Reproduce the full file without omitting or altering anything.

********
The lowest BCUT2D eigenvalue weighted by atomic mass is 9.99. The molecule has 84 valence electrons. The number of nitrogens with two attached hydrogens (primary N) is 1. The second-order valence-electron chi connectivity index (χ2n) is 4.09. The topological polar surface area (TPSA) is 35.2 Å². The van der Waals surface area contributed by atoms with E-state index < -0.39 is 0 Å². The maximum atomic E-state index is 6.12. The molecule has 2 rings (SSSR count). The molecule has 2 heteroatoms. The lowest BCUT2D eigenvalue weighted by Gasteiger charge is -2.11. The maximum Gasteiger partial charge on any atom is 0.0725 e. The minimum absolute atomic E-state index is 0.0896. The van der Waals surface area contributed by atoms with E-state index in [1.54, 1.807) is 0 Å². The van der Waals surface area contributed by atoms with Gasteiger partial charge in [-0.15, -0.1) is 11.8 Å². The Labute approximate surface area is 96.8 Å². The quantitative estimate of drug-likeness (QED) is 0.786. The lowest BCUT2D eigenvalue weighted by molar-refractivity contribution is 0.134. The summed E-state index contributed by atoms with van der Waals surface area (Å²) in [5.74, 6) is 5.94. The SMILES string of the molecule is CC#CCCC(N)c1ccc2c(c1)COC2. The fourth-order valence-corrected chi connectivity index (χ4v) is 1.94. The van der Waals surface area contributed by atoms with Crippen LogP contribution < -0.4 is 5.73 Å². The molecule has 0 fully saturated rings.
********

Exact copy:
The lowest BCUT2D eigenvalue weighted by atomic mass is 9.99. The molecule has 84 valence electrons. The number of nitrogens with two attached hydrogens (primary N) is 1. The second-order valence-electron chi connectivity index (χ2n) is 4.09. The topological polar surface area (TPSA) is 35.2 Å². The van der Waals surface area contributed by atoms with E-state index < -0.39 is 0 Å². The maximum atomic E-state index is 6.12. The molecule has 2 rings (SSSR count). The molecule has 2 heteroatoms. The lowest BCUT2D eigenvalue weighted by Gasteiger charge is -2.11. The maximum Gasteiger partial charge on any atom is 0.0725 e. The minimum absolute atomic E-state index is 0.0896. The van der Waals surface area contributed by atoms with E-state index in [1.54, 1.807) is 0 Å². The van der Waals surface area contributed by atoms with Gasteiger partial charge in [-0.15, -0.1) is 11.8 Å². The Labute approximate surface area is 96.8 Å². The quantitative estimate of drug-likeness (QED) is 0.786. The lowest BCUT2D eigenvalue weighted by molar-refractivity contribution is 0.134. The summed E-state index contributed by atoms with van der Waals surface area (Å²) in [5.74, 6) is 5.94. The SMILES string of the molecule is CC#CCCC(N)c1ccc2c(c1)COC2. The fourth-order valence-corrected chi connectivity index (χ4v) is 1.94. The van der Waals surface area contributed by atoms with Crippen LogP contribution < -0.4 is 5.73 Å². The molecule has 0 fully saturated rings.